Ramsar Visit to Norway
Ramsar Bureau Visit to Norway, 14-20 June 1997
The Bureau's Regional Coordinator visited Norway from 14-20 June, following an invitation by the Norwegian Delegation to the Brisbane Conference. Six of the Norwegian Ramsar sites were visited and detailed discussions held with the national, regional and local authorities, national and local NGOs, and local residents. A thorough report has been compiled and the factual content is currently being checked with Norwegian counterparts. A summary of the report will be posted in due course. In the meantime an overview of Norway's Ramsar implementation follows.
Norway became a Contracting Party in 1974, being amongst the first seven Contracting Parties required in order for the Convention to enter into force.
Norway has played an active role in promoting implementation of the Convention internationally, in particular by chairing the 'Working Group on Criteria and Wise Use' between 1987 and 1990. This work led to the adoption, at the 4th COP (Montreux, 1990) of the Guidelines for the Implementation of the Wise Use Concept and the Criteria for Identifying Wetlands of International Importance, tools which significantly strengthened application of the Convention.
In addition to prompt payment of its annual contributions to the Convention's core budget, Norway has also made regular additional voluntary contributions, notably to facilitate participation of developing country representatives at Ramsar meetings.
Norway has so far designated 23 sites for the Ramsar List of Wetlands of International Importance (1 site designated in 1974, 13 in 1985 - of which five are in Spitzbergen - and 9 in 1996):
- Åkersvika 09/07/74 Hedemark 415 ha 60º50'N 011º08'E
- Froan 19/03/96 Sør-Trøndelag 48,400 ha 64º00'N 009º10'E
- Giske wetland system 19/03/96 More og Romsdal 554 ha 62º33'N 006º05'E
- Haroya wetland system 19/03/96 More og Romsdal 189 ha 62º45'N 006º28'E
- Ilene & Presterødkilen 24/07/85 Vestfold 177 ha 59º15'N 010º20'E
- Jaeren 24/07/85 Rogaland 400 ha 58º50'N 005º34'E
- Kurefjorden 24/07/85 Østfold 400 ha 59º30'N 011º00'E
- Lista wetland system 19/03/96 Vest-Agder 724 ha 58º13'N 006º45'E
- Mellandsvågen 19/03/96 More og Romsdal 98 ha 63º22'N 008º30'E
- Mosvasstangen wetland system 19/03/96 Telemark 1,436 ha 59º50'N 008º10'E
- Nordre Tyrifjord 19/03/96 Buskerud 323 ha 60º07'N 010º12'E
- Nordre Øyeren 24/07/85 Akerhus 6,260 ha 59º53'N 011º09'E
- Øra 24/07/85 Østfold 1,560 ha 59º10'N 011º00'E
- Ørlandet 24/07/85 Sør-Trøndelag 2,920 ha 63º42'N 009º35'E
- Pasvik 19/03/96 Finnmark 1,910 ha 69º10'N 029º15'E
- Sandblåst/Gaustadvågen 19/03/96 More og Romsdal 250 ha 62º58'N 007º17'E
- Stabbursneset 24/07/85 Finnmark 1,620 ha 70º10'N 024º40'E
- Tautra & svaet 24/07/85 Nord-Trøndelag 2,054 ha 63º35'N 010º37'E
- Dunøyane 24/07/85 120 ha 77º04'N 015º00'E
- Forlandsøyane 24/07/85 60 ha 78º20'N 011º36'E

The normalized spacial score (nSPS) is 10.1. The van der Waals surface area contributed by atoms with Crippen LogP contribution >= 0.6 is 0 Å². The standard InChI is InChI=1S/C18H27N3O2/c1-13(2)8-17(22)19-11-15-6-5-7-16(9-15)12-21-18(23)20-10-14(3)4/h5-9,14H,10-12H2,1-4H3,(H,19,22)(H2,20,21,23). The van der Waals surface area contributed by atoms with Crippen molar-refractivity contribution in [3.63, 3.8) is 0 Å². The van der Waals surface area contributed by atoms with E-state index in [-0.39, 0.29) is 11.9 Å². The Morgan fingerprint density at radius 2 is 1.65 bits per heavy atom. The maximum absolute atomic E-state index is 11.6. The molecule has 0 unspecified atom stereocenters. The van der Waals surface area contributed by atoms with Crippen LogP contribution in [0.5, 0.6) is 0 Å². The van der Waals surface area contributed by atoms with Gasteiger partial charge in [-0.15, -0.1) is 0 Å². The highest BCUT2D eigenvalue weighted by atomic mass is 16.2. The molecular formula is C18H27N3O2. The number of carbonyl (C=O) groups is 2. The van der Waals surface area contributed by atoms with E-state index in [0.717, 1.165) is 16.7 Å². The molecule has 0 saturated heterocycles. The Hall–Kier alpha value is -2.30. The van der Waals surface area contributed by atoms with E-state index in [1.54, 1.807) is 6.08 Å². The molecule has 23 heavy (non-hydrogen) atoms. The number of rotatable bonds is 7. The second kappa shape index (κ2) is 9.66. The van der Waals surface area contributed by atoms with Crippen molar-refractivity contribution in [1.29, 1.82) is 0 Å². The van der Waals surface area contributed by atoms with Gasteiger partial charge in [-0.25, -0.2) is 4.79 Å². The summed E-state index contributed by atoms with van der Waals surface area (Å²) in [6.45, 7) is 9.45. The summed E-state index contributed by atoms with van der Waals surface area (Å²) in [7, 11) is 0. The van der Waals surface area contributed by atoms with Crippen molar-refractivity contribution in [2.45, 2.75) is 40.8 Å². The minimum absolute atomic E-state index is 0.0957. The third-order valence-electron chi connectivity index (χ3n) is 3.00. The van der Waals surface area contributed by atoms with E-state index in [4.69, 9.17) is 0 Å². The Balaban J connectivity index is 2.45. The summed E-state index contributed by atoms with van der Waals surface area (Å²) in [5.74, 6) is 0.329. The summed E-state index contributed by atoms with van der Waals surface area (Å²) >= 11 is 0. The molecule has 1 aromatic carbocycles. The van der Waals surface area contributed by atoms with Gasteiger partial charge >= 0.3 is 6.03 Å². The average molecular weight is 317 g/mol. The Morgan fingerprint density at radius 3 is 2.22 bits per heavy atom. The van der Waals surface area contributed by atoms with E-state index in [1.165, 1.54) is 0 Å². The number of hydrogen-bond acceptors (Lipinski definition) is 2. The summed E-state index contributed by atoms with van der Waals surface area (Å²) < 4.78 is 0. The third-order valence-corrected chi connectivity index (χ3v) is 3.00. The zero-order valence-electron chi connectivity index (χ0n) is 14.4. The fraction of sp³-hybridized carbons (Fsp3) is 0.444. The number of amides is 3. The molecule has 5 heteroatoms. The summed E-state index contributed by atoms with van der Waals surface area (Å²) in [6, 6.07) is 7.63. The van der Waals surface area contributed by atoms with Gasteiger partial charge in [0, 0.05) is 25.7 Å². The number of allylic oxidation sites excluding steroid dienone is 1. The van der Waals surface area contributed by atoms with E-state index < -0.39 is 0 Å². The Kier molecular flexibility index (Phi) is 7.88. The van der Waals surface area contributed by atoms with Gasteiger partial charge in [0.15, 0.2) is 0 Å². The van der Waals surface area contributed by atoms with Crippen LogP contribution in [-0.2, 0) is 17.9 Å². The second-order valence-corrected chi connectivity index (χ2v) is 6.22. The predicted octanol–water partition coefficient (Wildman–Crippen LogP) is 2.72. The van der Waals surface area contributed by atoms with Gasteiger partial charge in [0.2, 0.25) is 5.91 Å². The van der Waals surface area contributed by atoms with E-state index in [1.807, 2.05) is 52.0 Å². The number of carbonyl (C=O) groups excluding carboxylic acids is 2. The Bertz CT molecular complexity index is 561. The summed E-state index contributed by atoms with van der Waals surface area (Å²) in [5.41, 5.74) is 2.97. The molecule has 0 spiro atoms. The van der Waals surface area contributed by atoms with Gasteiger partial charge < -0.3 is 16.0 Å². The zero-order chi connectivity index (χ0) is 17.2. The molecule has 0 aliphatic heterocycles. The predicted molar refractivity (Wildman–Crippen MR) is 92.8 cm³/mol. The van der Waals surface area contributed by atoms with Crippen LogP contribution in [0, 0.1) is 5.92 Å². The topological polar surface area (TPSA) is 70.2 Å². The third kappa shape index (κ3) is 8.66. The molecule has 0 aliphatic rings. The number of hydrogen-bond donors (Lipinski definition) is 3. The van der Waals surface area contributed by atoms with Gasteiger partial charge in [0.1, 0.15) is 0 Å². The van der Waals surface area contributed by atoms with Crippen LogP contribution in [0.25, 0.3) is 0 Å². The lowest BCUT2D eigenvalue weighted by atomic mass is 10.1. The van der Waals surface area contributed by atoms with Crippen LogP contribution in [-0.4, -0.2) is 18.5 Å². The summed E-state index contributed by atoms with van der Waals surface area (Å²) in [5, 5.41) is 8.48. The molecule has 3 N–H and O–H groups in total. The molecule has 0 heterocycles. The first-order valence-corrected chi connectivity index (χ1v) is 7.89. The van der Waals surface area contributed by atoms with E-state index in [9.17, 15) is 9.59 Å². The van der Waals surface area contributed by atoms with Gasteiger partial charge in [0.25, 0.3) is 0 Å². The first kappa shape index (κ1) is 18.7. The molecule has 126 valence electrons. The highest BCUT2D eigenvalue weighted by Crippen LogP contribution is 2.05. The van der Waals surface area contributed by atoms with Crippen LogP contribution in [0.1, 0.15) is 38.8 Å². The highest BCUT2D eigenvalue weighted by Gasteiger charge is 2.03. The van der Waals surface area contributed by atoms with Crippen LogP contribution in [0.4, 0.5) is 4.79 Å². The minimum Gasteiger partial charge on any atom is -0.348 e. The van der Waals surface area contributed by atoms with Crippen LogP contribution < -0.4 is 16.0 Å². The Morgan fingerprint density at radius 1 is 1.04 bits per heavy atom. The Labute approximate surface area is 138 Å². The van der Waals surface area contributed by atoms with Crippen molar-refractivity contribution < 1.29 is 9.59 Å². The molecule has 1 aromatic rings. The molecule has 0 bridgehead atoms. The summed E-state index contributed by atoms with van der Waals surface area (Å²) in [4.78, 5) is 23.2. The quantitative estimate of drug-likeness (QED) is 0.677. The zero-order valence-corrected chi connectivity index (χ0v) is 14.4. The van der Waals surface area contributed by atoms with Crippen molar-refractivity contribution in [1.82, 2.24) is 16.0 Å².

- Gasøyane 24/07/85 100 ha 78º20'N 011º36'E
- Isøyane 24/07/85 30 ha 77º08'N 014º48'E
- Kongsfjorden 24/07/85 140 ha 78º55'N 012º10'E
Administratively, the Norwegian 'mainland' (excluding Svalbard and Jan Mayen Island) is divided into Counties (Fylke), with each County subdivided into Municipalities (Kommune). Environmental issues are generally dealt with at the county level, in consultation with the municipalities and national authorities, as appropriate. Norway has not developed a National Wetland Policy, although each county is obliged by the Nature Conservation Act to produce a Wetland Protection Plan, identifying wetlands to be given national protected area status. There is no formal National Ramsar/Wetland Committee in Norway.
The Administrative Authority for the Convention is the Directorate of Nature Management (Direktoratet for Naturforvaltning), one of three Directorates with powers delegated by the Minister of Environment (the other two Directorates deal with pollution, and cultural heritage issues, respectively). National Reports, prepared by the Directorate for Nature Management, have been submitted to each Conference of the Parties (copies available from the Bureau).
It is Norwegian Government policy that Ramsar sites can only be designated if the wetland concerned already benefits from national protected area status (e.g. Nature Reserve or Bird Sanctuary). Many nationally protected areas were established in the 1970's and early 1980's when concepts of integrated wetland management, land-use zonation and incorporation of buffer zones were not as widely accepted as they are now. This means that difficulties may sometimes arise in preventing or minimising negative impacts from activities which take place outside the protected area boundaries.
The Bureau has visited Norway on one previous occasion, in 1990, when the Secretary General was in Åkersvika Ramsar site to discuss the possible impact of development proposals in the surrounding area. A report in the framework of the Convention's Monitoring Procedure (since renamed Management Guidance Procedure) was produced (available from the Bureau).
-- reported by Tim Jones, Regional Coordinator for Europe